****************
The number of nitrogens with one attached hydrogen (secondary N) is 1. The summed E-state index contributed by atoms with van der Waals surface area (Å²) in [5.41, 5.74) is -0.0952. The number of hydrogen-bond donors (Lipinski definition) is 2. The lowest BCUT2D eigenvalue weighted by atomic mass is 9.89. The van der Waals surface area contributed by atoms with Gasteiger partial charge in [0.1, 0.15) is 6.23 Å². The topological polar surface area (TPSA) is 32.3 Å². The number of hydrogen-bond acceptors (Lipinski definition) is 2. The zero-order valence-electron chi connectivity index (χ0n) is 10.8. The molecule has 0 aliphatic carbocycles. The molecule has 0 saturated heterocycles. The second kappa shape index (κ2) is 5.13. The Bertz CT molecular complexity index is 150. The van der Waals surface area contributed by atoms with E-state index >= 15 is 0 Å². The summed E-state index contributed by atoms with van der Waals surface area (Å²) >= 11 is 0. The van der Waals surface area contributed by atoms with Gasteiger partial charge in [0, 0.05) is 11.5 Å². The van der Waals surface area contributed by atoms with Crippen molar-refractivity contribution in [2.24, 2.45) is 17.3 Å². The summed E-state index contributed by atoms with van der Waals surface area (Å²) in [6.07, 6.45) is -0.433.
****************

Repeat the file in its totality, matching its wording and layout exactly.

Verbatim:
The number of nitrogens with one attached hydrogen (secondary N) is 1. The summed E-state index contributed by atoms with van der Waals surface area (Å²) in [5.41, 5.74) is -0.0952. The number of hydrogen-bond donors (Lipinski definition) is 2. The lowest BCUT2D eigenvalue weighted by atomic mass is 9.89. The van der Waals surface area contributed by atoms with Gasteiger partial charge in [0.1, 0.15) is 6.23 Å². The topological polar surface area (TPSA) is 32.3 Å². The number of hydrogen-bond acceptors (Lipinski definition) is 2. The zero-order valence-electron chi connectivity index (χ0n) is 10.8. The molecule has 0 aliphatic carbocycles. The molecule has 0 saturated heterocycles. The second kappa shape index (κ2) is 5.13. The Bertz CT molecular complexity index is 150. The van der Waals surface area contributed by atoms with E-state index >= 15 is 0 Å². The summed E-state index contributed by atoms with van der Waals surface area (Å²) >= 11 is 0. The van der Waals surface area contributed by atoms with Gasteiger partial charge in [0, 0.05) is 11.5 Å². The van der Waals surface area contributed by atoms with Crippen molar-refractivity contribution in [2.24, 2.45) is 17.3 Å². The summed E-state index contributed by atoms with van der Waals surface area (Å²) in [6.07, 6.45) is -0.433.